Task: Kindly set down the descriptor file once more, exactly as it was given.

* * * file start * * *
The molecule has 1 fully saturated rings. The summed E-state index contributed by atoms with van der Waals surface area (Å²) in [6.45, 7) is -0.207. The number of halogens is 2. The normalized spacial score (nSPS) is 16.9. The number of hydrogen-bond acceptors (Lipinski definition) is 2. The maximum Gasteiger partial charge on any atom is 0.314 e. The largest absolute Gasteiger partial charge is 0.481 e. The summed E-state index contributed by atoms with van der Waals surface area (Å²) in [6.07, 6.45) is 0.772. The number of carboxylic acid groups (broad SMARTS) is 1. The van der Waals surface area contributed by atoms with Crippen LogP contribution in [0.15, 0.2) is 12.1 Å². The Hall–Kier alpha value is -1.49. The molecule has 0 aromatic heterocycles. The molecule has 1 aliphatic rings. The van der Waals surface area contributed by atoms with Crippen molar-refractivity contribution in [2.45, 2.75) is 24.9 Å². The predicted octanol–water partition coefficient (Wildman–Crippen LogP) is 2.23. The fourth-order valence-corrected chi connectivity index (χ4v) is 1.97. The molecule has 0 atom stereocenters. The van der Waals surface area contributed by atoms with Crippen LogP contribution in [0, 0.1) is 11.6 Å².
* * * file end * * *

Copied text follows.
The molecule has 1 fully saturated rings. The summed E-state index contributed by atoms with van der Waals surface area (Å²) in [6.45, 7) is -0.207. The number of halogens is 2. The normalized spacial score (nSPS) is 16.9. The number of hydrogen-bond acceptors (Lipinski definition) is 2. The maximum Gasteiger partial charge on any atom is 0.314 e. The largest absolute Gasteiger partial charge is 0.481 e. The summed E-state index contributed by atoms with van der Waals surface area (Å²) in [6.07, 6.45) is 0.772. The number of carboxylic acid groups (broad SMARTS) is 1. The van der Waals surface area contributed by atoms with Crippen LogP contribution in [0.15, 0.2) is 12.1 Å². The Hall–Kier alpha value is -1.49. The molecule has 0 aromatic heterocycles. The molecule has 1 aliphatic rings. The van der Waals surface area contributed by atoms with Crippen molar-refractivity contribution in [2.45, 2.75) is 24.9 Å². The predicted octanol–water partition coefficient (Wildman–Crippen LogP) is 2.23. The fourth-order valence-corrected chi connectivity index (χ4v) is 1.97. The molecule has 0 atom stereocenters. The van der Waals surface area contributed by atoms with Crippen LogP contribution in [0, 0.1) is 11.6 Å².